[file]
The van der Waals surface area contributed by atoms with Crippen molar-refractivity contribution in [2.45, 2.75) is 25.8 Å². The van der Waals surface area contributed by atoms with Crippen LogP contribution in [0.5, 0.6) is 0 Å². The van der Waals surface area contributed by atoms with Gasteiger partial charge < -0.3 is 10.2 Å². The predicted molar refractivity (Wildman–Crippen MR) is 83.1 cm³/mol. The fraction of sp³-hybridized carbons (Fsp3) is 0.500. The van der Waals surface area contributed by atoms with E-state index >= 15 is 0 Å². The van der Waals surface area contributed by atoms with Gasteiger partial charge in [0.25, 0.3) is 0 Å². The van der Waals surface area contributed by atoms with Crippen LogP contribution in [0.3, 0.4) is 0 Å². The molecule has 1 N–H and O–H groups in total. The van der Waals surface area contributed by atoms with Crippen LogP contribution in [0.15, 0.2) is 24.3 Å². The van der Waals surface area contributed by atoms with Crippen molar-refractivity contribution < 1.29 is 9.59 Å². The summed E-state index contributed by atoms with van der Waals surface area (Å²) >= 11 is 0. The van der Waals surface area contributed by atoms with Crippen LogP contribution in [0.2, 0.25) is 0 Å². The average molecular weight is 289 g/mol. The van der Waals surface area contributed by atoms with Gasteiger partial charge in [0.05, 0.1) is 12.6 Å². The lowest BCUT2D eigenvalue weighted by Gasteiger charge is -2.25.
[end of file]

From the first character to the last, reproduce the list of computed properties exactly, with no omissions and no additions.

The van der Waals surface area contributed by atoms with Crippen molar-refractivity contribution in [2.45, 2.75) is 25.8 Å². The van der Waals surface area contributed by atoms with Crippen LogP contribution in [0.5, 0.6) is 0 Å². The van der Waals surface area contributed by atoms with Gasteiger partial charge < -0.3 is 10.2 Å². The predicted molar refractivity (Wildman–Crippen MR) is 83.1 cm³/mol. The fraction of sp³-hybridized carbons (Fsp3) is 0.500. The van der Waals surface area contributed by atoms with E-state index >= 15 is 0 Å². The van der Waals surface area contributed by atoms with Gasteiger partial charge in [0.25, 0.3) is 0 Å². The van der Waals surface area contributed by atoms with Crippen LogP contribution in [0.3, 0.4) is 0 Å². The molecule has 1 N–H and O–H groups in total. The van der Waals surface area contributed by atoms with Crippen LogP contribution in [0.15, 0.2) is 24.3 Å². The van der Waals surface area contributed by atoms with Crippen molar-refractivity contribution < 1.29 is 9.59 Å². The summed E-state index contributed by atoms with van der Waals surface area (Å²) >= 11 is 0. The van der Waals surface area contributed by atoms with Crippen LogP contribution in [0.2, 0.25) is 0 Å². The average molecular weight is 289 g/mol. The van der Waals surface area contributed by atoms with Gasteiger partial charge in [0.05, 0.1) is 12.6 Å². The lowest BCUT2D eigenvalue weighted by Gasteiger charge is -2.25.